Today I’m pleased to announce our investment in Testlio, a mobile app testing service tackling the ever-increasing demand for world-class quality assurance. QA has for some time been an underinvested (and always underappreciated) segment of the workforce. Much of it has to do with the adoption of web-enabled technologies and processes, which downplayed the importance of QA. However, with the adoption of native mobile applications and IoT devices, we are seeing renewed demand for this category. As we dug into the investment opportunity in Testlio, the reasons became obvious.
Agile vs Mobile
Agile development and DevOps are two of the hottest terms in enterprise technology today.
Unfortunately, they’re also rapidly running into the limitations of the Web-based technology ecosystem that they emerged from. As we move into a more mobile-centric world, particularly one where a wide variety of connected devices surround us (the “Internet of Things”) and every company we interact with has a native app they want us to use, agile and DevOps are unfortunately already dated.
Agile is optimized for a Web-centric technology environment where you can push updates to your application at a high rate of speed, sometimes many times a day. If there’s a glitch in the Web app, no problem: Just apply a patch as soon as you discover it and everyone will instantly be using the fixed version.
Not so with mobile apps or IoT devices. If you push an update to your app and discover belatedly that it has a critical security flaw or another problem, your options are much more limited. You may have to wait several weeks for a company in Cupertino to approve your update, if it’s an iOS app. And even once the new version of the app is out there, it will take time for every current user to upgrade. It could be weeks or months before the flawed version is no longer a significant presence in the wild.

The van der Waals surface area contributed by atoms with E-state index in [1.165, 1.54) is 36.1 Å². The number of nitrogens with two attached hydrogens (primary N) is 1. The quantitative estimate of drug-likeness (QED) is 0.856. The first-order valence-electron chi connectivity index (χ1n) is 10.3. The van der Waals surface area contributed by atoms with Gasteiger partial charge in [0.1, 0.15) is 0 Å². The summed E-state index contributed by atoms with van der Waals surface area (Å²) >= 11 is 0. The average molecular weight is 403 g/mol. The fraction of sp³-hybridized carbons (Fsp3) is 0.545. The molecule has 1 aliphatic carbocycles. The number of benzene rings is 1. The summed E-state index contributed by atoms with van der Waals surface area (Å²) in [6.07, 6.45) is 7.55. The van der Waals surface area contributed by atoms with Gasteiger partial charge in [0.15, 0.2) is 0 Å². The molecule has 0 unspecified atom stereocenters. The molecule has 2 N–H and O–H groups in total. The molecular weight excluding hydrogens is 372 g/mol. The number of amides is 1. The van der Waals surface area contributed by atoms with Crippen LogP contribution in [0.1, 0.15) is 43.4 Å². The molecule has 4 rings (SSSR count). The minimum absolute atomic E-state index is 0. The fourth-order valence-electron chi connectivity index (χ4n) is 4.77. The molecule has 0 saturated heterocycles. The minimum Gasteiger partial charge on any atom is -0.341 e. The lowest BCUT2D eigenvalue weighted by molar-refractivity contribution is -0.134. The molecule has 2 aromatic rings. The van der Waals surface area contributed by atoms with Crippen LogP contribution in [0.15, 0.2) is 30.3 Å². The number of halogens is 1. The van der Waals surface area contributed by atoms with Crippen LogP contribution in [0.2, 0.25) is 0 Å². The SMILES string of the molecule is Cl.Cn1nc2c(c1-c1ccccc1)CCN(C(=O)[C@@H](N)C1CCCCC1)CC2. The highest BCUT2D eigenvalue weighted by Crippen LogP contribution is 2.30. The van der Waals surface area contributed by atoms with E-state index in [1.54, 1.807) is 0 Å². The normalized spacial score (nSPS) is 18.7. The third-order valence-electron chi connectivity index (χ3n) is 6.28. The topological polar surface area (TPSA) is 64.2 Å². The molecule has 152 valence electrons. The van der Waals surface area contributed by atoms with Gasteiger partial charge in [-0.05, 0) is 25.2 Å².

I recently had a discussion with a top global bank. Over half of their online transactions take place via their mobile app, which has over 30 million users. So it’s a mission-critical component of their customer strategy.
This bank, which used to do a handful of updates to their software every year, now does five or six major releases in any given month. Getting each of those releases right is critical—there’s no room for an agile, “we’ll just push an update” mentality. Decisions on major UI components can’t be relegated to A/B testing. If there’s a problem with a mobile app, there’s egg on everyone’s face, including the CEO — the mobile app represents a brand’s direct interface to its consumers.
The bank is not alone. For every major enterprise with an app—and that’s virtually every major consumer brand—the stakes of pushing a new update are much higher than they ever were in the Web world. In many ways, today’s mobile and IoT developers need to go back to the era of client-server computing to learn some best practices. Clearly mapping out how users will experience an application, and testing it before deployment, have become critical again.
A brief history lesson
Before the internet, sometime in the late 1980’s, client-server technologies evolved as the personal computing tidal wave ran into the needs of large enterprises to centralize control and management of critical data. PCs were already in the enterprise, with employees often bringing in their own TRS-80s or IBM PCs to work on spreadsheets in Lotus 1-2-3. Computing could no longer be confined to the white-floored, air-conditioned datacenters that housed the old mainframes—but PCs also didn’t offer the power, or the security, needed for advanced corporate work. To make that tradeoff work, the client-server architecture distributed computing power between very capable servers and somewhat less capable clients.
In this environment, development was characterized by long release cycles (six to 18 months) and extensive testing. When you were shipping software on physical media (floppy discs, and later CD-ROMs) mistakes were expensive and crippling. You had to get it right.